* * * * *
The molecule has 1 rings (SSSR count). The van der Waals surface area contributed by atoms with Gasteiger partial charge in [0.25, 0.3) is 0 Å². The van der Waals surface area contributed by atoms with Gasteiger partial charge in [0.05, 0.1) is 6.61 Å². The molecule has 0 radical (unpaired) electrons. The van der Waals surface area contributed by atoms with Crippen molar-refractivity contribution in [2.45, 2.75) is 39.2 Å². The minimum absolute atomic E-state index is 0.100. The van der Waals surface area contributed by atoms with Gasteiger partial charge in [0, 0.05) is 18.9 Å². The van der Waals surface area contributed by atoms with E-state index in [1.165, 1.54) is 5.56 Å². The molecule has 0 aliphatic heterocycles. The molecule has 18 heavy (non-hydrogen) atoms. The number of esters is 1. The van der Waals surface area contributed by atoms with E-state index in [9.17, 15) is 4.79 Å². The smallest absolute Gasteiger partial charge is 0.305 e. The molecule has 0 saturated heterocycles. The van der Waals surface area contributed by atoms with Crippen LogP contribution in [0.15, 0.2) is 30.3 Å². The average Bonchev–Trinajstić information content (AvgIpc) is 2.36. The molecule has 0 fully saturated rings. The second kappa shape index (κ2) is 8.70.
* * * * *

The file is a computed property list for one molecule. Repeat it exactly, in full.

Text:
The molecule has 1 rings (SSSR count). The van der Waals surface area contributed by atoms with Gasteiger partial charge in [0.25, 0.3) is 0 Å². The van der Waals surface area contributed by atoms with Gasteiger partial charge in [0.05, 0.1) is 6.61 Å². The molecule has 0 radical (unpaired) electrons. The van der Waals surface area contributed by atoms with Crippen molar-refractivity contribution in [2.45, 2.75) is 39.2 Å². The minimum absolute atomic E-state index is 0.100. The van der Waals surface area contributed by atoms with Gasteiger partial charge in [0, 0.05) is 18.9 Å². The van der Waals surface area contributed by atoms with E-state index in [1.165, 1.54) is 5.56 Å². The molecule has 0 aliphatic heterocycles. The molecule has 18 heavy (non-hydrogen) atoms. The number of esters is 1. The van der Waals surface area contributed by atoms with E-state index in [9.17, 15) is 4.79 Å². The smallest absolute Gasteiger partial charge is 0.305 e. The molecule has 0 saturated heterocycles. The van der Waals surface area contributed by atoms with Crippen LogP contribution in [0.15, 0.2) is 30.3 Å². The average Bonchev–Trinajstić information content (AvgIpc) is 2.36. The molecule has 0 fully saturated rings. The second kappa shape index (κ2) is 8.70.